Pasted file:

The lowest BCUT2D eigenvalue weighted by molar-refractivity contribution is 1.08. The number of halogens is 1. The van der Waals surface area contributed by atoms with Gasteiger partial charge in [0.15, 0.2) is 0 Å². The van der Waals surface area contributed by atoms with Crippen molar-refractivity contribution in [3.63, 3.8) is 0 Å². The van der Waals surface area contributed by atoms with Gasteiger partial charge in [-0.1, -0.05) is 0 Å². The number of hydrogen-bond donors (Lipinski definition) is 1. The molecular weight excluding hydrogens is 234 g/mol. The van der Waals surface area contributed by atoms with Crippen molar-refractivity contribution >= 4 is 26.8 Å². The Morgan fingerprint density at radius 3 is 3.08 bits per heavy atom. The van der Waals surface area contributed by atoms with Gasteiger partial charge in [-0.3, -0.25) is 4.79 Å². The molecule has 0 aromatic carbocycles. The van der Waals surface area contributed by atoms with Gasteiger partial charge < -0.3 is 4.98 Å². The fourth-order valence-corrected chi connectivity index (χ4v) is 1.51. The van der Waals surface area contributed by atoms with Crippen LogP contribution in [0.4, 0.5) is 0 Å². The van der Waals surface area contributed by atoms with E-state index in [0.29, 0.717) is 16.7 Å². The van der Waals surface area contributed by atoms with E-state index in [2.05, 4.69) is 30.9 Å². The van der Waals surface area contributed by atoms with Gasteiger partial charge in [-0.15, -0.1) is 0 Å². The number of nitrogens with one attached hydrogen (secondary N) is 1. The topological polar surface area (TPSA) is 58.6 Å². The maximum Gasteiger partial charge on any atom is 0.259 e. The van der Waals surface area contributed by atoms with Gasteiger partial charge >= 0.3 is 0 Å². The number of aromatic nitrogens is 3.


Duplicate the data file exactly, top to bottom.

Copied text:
The lowest BCUT2D eigenvalue weighted by molar-refractivity contribution is 1.08. The number of halogens is 1. The van der Waals surface area contributed by atoms with Gasteiger partial charge in [0.15, 0.2) is 0 Å². The van der Waals surface area contributed by atoms with Crippen molar-refractivity contribution in [3.63, 3.8) is 0 Å². The van der Waals surface area contributed by atoms with Gasteiger partial charge in [-0.1, -0.05) is 0 Å². The number of hydrogen-bond donors (Lipinski definition) is 1. The molecular weight excluding hydrogens is 234 g/mol. The van der Waals surface area contributed by atoms with Crippen molar-refractivity contribution >= 4 is 26.8 Å². The Morgan fingerprint density at radius 3 is 3.08 bits per heavy atom. The van der Waals surface area contributed by atoms with Gasteiger partial charge in [-0.3, -0.25) is 4.79 Å². The molecule has 0 aromatic carbocycles. The van der Waals surface area contributed by atoms with Gasteiger partial charge < -0.3 is 4.98 Å². The fourth-order valence-corrected chi connectivity index (χ4v) is 1.51. The van der Waals surface area contributed by atoms with Crippen LogP contribution in [0.4, 0.5) is 0 Å². The van der Waals surface area contributed by atoms with E-state index in [0.29, 0.717) is 16.7 Å². The van der Waals surface area contributed by atoms with E-state index in [2.05, 4.69) is 30.9 Å². The van der Waals surface area contributed by atoms with Gasteiger partial charge in [-0.15, -0.1) is 0 Å². The number of nitrogens with one attached hydrogen (secondary N) is 1. The topological polar surface area (TPSA) is 58.6 Å². The maximum Gasteiger partial charge on any atom is 0.259 e. The van der Waals surface area contributed by atoms with Gasteiger partial charge >= 0.3 is 0 Å². The number of aromatic nitrogens is 3.